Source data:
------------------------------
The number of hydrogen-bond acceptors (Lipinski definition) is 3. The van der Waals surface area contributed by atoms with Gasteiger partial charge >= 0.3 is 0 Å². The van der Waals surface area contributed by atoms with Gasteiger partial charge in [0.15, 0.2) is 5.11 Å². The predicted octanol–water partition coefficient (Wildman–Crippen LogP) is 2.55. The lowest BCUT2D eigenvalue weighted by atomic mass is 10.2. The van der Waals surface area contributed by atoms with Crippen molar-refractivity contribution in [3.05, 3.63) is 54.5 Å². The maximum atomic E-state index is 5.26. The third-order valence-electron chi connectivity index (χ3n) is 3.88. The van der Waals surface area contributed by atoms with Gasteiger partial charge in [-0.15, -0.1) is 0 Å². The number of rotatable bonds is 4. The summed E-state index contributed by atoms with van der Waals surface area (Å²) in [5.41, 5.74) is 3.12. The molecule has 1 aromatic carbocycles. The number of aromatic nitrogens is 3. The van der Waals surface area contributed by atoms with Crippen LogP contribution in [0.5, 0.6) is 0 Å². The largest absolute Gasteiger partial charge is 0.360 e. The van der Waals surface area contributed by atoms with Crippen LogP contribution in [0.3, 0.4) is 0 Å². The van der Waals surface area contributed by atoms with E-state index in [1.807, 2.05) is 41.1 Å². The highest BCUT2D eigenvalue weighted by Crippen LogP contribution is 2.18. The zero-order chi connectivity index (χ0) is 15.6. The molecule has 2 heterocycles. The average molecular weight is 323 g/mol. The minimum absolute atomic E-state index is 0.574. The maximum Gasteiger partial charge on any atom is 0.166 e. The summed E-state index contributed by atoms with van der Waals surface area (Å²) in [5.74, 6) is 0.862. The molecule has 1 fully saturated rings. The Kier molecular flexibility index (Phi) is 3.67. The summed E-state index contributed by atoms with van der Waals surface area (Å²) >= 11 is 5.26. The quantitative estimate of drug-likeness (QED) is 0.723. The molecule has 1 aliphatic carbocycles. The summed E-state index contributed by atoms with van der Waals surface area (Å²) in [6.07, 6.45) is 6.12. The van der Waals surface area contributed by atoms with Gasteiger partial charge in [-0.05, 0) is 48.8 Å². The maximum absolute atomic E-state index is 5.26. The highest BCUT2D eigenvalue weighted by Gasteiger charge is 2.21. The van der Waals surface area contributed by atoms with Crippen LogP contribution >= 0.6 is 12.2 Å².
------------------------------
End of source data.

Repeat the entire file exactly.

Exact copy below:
The number of hydrogen-bond acceptors (Lipinski definition) is 3. The van der Waals surface area contributed by atoms with Gasteiger partial charge >= 0.3 is 0 Å². The van der Waals surface area contributed by atoms with Gasteiger partial charge in [0.15, 0.2) is 5.11 Å². The predicted octanol–water partition coefficient (Wildman–Crippen LogP) is 2.55. The lowest BCUT2D eigenvalue weighted by atomic mass is 10.2. The van der Waals surface area contributed by atoms with Crippen molar-refractivity contribution in [3.05, 3.63) is 54.5 Å². The maximum atomic E-state index is 5.26. The third-order valence-electron chi connectivity index (χ3n) is 3.88. The van der Waals surface area contributed by atoms with Gasteiger partial charge in [-0.15, -0.1) is 0 Å². The number of rotatable bonds is 4. The summed E-state index contributed by atoms with van der Waals surface area (Å²) in [5.41, 5.74) is 3.12. The molecule has 1 aromatic carbocycles. The number of aromatic nitrogens is 3. The van der Waals surface area contributed by atoms with Crippen LogP contribution in [0.5, 0.6) is 0 Å². The largest absolute Gasteiger partial charge is 0.360 e. The van der Waals surface area contributed by atoms with Crippen LogP contribution in [0.3, 0.4) is 0 Å². The van der Waals surface area contributed by atoms with E-state index in [1.807, 2.05) is 41.1 Å². The highest BCUT2D eigenvalue weighted by Crippen LogP contribution is 2.18. The zero-order chi connectivity index (χ0) is 15.6. The molecule has 2 heterocycles. The average molecular weight is 323 g/mol. The minimum absolute atomic E-state index is 0.574. The maximum Gasteiger partial charge on any atom is 0.166 e. The summed E-state index contributed by atoms with van der Waals surface area (Å²) in [5.74, 6) is 0.862. The molecule has 1 fully saturated rings. The Kier molecular flexibility index (Phi) is 3.67. The summed E-state index contributed by atoms with van der Waals surface area (Å²) >= 11 is 5.26. The quantitative estimate of drug-likeness (QED) is 0.723. The molecule has 1 aliphatic carbocycles. The summed E-state index contributed by atoms with van der Waals surface area (Å²) in [6.07, 6.45) is 6.12. The van der Waals surface area contributed by atoms with Gasteiger partial charge in [-0.05, 0) is 48.8 Å². The maximum absolute atomic E-state index is 5.26. The highest BCUT2D eigenvalue weighted by Gasteiger charge is 2.21. The van der Waals surface area contributed by atoms with Crippen LogP contribution >= 0.6 is 12.2 Å².